It was only a little after 9:00 P.M. when we finished dinner, and so we decided to stay out a while later. We went to a coffee shop and sat outside to people watch. I'm not a coffee drinker, but I did enjoy a smoothie. They had a seasonal muscadine flavor. I absolutely love muscadines, which are a wild grape native to the Southeast. I haven't yet had any fresh ones this season (I plan to pick some after work one day this next week), and so I figured that this smoothie would be a good preview. It was tasty - not as good as the real thing but enough to sharpen my anticipation.
I got a good night's sleep. In fact, Robert was surprised that I didn't hear the rainstorm lashing against the window in the middle of the night. Fortunately, the weather was clear as we ventured out of the hotel for breakfast. We tried another coffee shop. As we waited for our food, I was amused by this coupon:
|I'll come back next week; I want 100% of my order|
As Robert and I waiting for the race to start, I did a little Googling to learn more about para-cycling classifications. Each classification has three parts. First is M or W, which refers to gender. The second part indicates the type of cycle used. There are four divisions: C, H, T, and B. C is the cycle division, which includes athletes on bicycles pretty much like those that people without disabilities use. H is hand cycles, used by people without the use of their lower limbs. T is tricycles for people with balance issues. B is for blind/visually impaired athletes, who race on tandems with sighted pilots. (I was interested to learn that the person in front is called a pilot rather than a captain, which is the term we recreational tandem riders use for the person in front.) The third part of the classification is a number indicating the severity of the athlete's impairment. It ranges from 1 to 5 with 5 being the least impaired.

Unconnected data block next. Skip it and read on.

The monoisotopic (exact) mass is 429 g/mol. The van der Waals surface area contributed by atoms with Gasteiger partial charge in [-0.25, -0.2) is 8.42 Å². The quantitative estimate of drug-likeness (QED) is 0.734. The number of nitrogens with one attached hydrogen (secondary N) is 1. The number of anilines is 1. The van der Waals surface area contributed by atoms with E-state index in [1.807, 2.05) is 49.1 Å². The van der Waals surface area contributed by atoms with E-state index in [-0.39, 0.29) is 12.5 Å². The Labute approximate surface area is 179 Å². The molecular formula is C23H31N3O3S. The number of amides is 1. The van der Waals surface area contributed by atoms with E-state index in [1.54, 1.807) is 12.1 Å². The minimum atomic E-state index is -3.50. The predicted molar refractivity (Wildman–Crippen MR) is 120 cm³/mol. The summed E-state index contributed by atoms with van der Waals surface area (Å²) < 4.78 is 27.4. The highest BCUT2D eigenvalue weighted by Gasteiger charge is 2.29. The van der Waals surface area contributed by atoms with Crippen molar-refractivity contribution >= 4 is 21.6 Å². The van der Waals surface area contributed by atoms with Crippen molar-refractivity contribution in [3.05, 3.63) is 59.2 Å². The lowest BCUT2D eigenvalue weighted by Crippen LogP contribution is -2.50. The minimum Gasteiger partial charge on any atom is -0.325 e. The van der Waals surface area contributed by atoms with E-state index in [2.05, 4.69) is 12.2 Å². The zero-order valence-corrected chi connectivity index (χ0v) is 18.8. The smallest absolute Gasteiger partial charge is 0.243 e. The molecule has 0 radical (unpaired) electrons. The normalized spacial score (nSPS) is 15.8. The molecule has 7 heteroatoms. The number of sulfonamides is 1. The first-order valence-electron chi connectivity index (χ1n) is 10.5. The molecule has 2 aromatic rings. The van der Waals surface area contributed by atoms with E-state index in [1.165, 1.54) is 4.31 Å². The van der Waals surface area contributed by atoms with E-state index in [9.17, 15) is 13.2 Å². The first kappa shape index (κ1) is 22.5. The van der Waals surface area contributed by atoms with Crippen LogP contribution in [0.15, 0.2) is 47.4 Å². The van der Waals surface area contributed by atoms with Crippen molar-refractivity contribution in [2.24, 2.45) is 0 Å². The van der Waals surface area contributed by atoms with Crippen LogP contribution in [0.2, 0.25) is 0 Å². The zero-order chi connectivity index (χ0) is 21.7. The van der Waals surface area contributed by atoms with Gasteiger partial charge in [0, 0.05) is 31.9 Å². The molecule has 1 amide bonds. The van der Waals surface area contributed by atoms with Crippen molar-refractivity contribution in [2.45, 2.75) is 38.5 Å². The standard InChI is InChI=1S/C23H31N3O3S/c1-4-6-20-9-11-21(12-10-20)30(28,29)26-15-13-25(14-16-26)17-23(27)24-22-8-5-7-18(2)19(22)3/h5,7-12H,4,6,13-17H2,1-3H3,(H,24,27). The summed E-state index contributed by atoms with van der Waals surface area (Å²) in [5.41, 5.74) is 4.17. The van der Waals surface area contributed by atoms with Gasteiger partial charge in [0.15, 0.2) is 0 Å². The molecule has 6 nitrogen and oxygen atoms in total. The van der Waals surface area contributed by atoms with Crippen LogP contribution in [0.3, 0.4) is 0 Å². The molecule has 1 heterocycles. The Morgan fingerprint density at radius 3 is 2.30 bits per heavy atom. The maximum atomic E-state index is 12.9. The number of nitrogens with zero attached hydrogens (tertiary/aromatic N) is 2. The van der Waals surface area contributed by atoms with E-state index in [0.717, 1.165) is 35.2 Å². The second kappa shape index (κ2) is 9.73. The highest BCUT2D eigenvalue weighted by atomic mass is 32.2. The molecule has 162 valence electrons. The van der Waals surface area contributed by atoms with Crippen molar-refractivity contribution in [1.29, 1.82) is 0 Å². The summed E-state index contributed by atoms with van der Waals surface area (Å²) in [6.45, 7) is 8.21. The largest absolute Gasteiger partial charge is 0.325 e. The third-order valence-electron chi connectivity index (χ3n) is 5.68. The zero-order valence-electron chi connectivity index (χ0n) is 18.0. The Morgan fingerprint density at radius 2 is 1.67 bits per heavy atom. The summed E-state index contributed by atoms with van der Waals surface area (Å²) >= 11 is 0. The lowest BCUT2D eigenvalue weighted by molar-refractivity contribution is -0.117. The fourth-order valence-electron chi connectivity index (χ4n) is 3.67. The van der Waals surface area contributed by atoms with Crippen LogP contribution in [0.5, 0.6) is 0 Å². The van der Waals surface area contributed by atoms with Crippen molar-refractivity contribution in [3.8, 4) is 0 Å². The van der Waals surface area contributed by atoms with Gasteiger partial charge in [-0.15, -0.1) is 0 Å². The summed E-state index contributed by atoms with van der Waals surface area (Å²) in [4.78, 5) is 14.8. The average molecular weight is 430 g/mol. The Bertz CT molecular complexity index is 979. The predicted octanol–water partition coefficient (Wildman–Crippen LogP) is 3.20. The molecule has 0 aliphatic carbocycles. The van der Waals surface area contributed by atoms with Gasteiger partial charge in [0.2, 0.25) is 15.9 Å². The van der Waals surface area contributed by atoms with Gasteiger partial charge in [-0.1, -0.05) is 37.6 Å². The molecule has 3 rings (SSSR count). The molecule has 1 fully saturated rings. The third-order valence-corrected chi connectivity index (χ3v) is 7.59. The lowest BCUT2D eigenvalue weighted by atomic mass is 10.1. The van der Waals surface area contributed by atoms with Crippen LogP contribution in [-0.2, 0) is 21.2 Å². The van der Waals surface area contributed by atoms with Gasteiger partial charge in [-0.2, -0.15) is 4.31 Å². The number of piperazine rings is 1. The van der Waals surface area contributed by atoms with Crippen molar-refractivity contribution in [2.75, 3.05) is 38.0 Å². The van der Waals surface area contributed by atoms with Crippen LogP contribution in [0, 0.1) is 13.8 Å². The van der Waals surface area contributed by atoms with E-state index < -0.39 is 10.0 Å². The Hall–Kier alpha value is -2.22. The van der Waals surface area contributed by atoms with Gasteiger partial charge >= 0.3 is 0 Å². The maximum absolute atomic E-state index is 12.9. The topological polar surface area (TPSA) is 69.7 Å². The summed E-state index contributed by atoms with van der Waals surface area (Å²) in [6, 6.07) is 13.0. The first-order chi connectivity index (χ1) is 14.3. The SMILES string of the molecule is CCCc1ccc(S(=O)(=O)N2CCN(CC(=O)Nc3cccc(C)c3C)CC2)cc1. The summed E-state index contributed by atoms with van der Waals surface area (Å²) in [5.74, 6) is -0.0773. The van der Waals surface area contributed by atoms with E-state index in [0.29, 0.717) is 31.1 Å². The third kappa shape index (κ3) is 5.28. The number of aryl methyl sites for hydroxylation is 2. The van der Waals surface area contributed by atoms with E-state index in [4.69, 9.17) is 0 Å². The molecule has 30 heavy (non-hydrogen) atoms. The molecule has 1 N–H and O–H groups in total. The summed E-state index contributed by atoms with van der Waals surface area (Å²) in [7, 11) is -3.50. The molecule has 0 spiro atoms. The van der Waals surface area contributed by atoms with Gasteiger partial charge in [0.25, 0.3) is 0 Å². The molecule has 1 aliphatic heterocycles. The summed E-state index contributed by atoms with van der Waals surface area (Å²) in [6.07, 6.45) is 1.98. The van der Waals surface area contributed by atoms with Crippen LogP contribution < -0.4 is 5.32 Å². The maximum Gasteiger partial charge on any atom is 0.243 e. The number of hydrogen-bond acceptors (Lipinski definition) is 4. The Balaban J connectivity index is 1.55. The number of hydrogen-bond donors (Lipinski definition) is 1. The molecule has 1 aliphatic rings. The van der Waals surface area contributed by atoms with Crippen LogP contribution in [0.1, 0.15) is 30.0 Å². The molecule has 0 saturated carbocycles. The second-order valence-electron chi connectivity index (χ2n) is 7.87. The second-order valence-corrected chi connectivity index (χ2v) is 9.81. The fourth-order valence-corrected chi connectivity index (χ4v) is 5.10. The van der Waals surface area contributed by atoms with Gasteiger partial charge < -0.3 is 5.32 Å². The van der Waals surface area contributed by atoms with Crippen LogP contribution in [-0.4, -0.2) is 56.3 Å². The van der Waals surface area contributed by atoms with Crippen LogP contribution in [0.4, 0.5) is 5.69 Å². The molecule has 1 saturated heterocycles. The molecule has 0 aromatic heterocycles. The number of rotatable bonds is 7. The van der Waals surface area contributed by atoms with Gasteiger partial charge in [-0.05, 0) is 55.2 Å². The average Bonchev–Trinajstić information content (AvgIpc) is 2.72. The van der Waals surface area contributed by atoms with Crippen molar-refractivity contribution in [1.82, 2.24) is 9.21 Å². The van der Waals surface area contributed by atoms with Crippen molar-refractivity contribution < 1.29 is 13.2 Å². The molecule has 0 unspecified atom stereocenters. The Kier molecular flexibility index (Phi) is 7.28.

The first group was the MC4 and MC5 racers and had about 50 competitors. We could differentiate between the men's classifications because the MC4 men wore white helmets and the MC5 men wore red helmets. Some of their impairments were obvious, and others weren't. Overall, they had the same air of confidence that elite cyclists always have at races.